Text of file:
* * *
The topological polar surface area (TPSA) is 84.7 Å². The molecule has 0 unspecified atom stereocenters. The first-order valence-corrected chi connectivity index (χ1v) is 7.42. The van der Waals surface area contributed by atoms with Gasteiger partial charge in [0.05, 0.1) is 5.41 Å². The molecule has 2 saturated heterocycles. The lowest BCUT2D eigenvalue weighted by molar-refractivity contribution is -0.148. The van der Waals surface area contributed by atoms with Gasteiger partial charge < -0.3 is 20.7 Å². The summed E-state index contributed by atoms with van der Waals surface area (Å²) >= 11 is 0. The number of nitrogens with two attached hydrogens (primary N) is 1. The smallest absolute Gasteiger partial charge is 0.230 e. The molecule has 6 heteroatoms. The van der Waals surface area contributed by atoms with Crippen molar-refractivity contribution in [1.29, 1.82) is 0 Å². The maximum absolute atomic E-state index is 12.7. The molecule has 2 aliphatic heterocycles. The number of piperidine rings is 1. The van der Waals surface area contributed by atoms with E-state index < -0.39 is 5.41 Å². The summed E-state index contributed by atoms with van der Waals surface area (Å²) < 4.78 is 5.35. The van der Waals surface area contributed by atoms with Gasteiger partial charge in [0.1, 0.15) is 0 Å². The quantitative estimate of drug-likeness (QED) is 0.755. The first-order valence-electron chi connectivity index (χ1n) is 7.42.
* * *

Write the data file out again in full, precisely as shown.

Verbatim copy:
The topological polar surface area (TPSA) is 84.7 Å². The molecule has 0 unspecified atom stereocenters. The first-order valence-corrected chi connectivity index (χ1v) is 7.42. The van der Waals surface area contributed by atoms with Gasteiger partial charge in [0.05, 0.1) is 5.41 Å². The molecule has 2 saturated heterocycles. The lowest BCUT2D eigenvalue weighted by molar-refractivity contribution is -0.148. The van der Waals surface area contributed by atoms with Gasteiger partial charge < -0.3 is 20.7 Å². The summed E-state index contributed by atoms with van der Waals surface area (Å²) >= 11 is 0. The number of nitrogens with two attached hydrogens (primary N) is 1. The smallest absolute Gasteiger partial charge is 0.230 e. The molecule has 6 heteroatoms. The van der Waals surface area contributed by atoms with Crippen molar-refractivity contribution in [1.29, 1.82) is 0 Å². The maximum absolute atomic E-state index is 12.7. The molecule has 2 aliphatic heterocycles. The number of piperidine rings is 1. The van der Waals surface area contributed by atoms with E-state index < -0.39 is 5.41 Å². The summed E-state index contributed by atoms with van der Waals surface area (Å²) < 4.78 is 5.35. The van der Waals surface area contributed by atoms with Gasteiger partial charge in [0.1, 0.15) is 0 Å². The quantitative estimate of drug-likeness (QED) is 0.755. The first-order valence-electron chi connectivity index (χ1n) is 7.42.